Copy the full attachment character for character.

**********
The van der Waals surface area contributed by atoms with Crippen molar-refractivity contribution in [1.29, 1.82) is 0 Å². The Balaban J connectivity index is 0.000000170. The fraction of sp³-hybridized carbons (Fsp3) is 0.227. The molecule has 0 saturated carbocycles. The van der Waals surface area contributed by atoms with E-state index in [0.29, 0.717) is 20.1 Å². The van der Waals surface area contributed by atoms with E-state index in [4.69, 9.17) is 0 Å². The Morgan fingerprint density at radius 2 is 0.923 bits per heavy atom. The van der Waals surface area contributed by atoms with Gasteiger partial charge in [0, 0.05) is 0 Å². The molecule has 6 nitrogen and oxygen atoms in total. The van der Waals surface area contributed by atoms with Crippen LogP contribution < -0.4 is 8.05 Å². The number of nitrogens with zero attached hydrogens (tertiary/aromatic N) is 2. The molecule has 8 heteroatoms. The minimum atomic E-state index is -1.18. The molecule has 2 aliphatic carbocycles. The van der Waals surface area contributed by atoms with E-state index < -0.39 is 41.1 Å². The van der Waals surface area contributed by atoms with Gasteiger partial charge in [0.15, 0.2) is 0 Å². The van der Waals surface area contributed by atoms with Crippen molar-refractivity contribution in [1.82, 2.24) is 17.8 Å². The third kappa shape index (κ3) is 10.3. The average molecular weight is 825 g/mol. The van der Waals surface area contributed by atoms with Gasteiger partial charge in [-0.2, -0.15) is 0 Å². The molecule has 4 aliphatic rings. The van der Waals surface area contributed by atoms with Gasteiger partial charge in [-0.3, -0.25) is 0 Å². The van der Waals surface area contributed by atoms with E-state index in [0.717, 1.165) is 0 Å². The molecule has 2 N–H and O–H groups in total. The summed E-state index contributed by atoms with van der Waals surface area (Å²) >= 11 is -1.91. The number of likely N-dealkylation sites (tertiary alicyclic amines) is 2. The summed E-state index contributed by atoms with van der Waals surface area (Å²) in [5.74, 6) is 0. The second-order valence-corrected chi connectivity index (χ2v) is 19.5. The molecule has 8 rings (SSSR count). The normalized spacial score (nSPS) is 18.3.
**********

The van der Waals surface area contributed by atoms with Crippen molar-refractivity contribution in [1.29, 1.82) is 0 Å². The Balaban J connectivity index is 0.000000170. The fraction of sp³-hybridized carbons (Fsp3) is 0.227. The molecule has 0 saturated carbocycles. The van der Waals surface area contributed by atoms with E-state index in [0.29, 0.717) is 20.1 Å². The van der Waals surface area contributed by atoms with E-state index in [4.69, 9.17) is 0 Å². The Morgan fingerprint density at radius 2 is 0.923 bits per heavy atom. The van der Waals surface area contributed by atoms with Gasteiger partial charge in [0, 0.05) is 0 Å². The molecule has 6 nitrogen and oxygen atoms in total. The van der Waals surface area contributed by atoms with Crippen LogP contribution < -0.4 is 8.05 Å². The number of nitrogens with zero attached hydrogens (tertiary/aromatic N) is 2. The molecule has 8 heteroatoms. The minimum atomic E-state index is -1.18. The molecule has 2 aliphatic carbocycles. The van der Waals surface area contributed by atoms with E-state index < -0.39 is 41.1 Å². The van der Waals surface area contributed by atoms with Gasteiger partial charge in [0.15, 0.2) is 0 Å². The van der Waals surface area contributed by atoms with Crippen molar-refractivity contribution in [1.82, 2.24) is 17.8 Å². The third kappa shape index (κ3) is 10.3. The average molecular weight is 825 g/mol. The van der Waals surface area contributed by atoms with Gasteiger partial charge in [-0.2, -0.15) is 0 Å². The molecule has 4 aliphatic rings. The van der Waals surface area contributed by atoms with Gasteiger partial charge in [-0.3, -0.25) is 0 Å². The van der Waals surface area contributed by atoms with E-state index in [0.717, 1.165) is 0 Å². The molecule has 2 N–H and O–H groups in total. The summed E-state index contributed by atoms with van der Waals surface area (Å²) >= 11 is -1.91. The number of likely N-dealkylation sites (tertiary alicyclic amines) is 2. The summed E-state index contributed by atoms with van der Waals surface area (Å²) in [5.74, 6) is 0. The second-order valence-corrected chi connectivity index (χ2v) is 19.5. The molecule has 8 rings (SSSR count). The normalized spacial score (nSPS) is 18.3.